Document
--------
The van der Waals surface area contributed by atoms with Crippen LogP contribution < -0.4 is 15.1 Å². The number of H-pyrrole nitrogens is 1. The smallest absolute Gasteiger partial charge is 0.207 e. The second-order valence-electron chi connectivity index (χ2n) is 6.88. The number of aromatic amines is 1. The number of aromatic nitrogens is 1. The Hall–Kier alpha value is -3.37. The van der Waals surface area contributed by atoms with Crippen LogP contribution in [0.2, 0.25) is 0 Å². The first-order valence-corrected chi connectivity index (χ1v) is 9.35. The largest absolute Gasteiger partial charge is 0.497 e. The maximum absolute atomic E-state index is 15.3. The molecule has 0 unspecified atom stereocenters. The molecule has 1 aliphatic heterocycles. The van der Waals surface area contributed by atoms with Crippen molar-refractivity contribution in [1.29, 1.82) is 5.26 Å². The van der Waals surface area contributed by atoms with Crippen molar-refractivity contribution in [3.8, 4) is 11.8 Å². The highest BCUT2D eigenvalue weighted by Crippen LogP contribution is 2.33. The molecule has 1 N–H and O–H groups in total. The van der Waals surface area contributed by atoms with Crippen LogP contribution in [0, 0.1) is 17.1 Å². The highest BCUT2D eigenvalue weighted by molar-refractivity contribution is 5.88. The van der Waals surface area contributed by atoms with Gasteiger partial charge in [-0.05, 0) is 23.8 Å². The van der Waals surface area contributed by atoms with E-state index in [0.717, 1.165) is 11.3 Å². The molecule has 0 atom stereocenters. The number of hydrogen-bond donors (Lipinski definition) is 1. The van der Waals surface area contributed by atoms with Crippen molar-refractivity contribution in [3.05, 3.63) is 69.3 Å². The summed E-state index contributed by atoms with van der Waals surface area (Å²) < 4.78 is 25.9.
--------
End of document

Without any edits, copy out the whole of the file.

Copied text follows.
The van der Waals surface area contributed by atoms with Crippen LogP contribution < -0.4 is 15.1 Å². The number of H-pyrrole nitrogens is 1. The smallest absolute Gasteiger partial charge is 0.207 e. The second-order valence-electron chi connectivity index (χ2n) is 6.88. The number of aromatic amines is 1. The number of aromatic nitrogens is 1. The Hall–Kier alpha value is -3.37. The van der Waals surface area contributed by atoms with Crippen LogP contribution in [0.2, 0.25) is 0 Å². The first-order valence-corrected chi connectivity index (χ1v) is 9.35. The largest absolute Gasteiger partial charge is 0.497 e. The maximum absolute atomic E-state index is 15.3. The molecule has 0 unspecified atom stereocenters. The molecule has 1 aliphatic heterocycles. The van der Waals surface area contributed by atoms with Crippen molar-refractivity contribution in [1.29, 1.82) is 5.26 Å². The van der Waals surface area contributed by atoms with Crippen molar-refractivity contribution in [3.8, 4) is 11.8 Å². The highest BCUT2D eigenvalue weighted by Crippen LogP contribution is 2.33. The molecule has 1 N–H and O–H groups in total. The van der Waals surface area contributed by atoms with Crippen LogP contribution in [0, 0.1) is 17.1 Å². The highest BCUT2D eigenvalue weighted by molar-refractivity contribution is 5.88. The van der Waals surface area contributed by atoms with Gasteiger partial charge in [-0.05, 0) is 23.8 Å². The van der Waals surface area contributed by atoms with E-state index in [0.717, 1.165) is 11.3 Å². The molecule has 0 atom stereocenters. The number of hydrogen-bond donors (Lipinski definition) is 1. The van der Waals surface area contributed by atoms with Crippen molar-refractivity contribution in [3.05, 3.63) is 69.3 Å². The summed E-state index contributed by atoms with van der Waals surface area (Å²) < 4.78 is 25.9.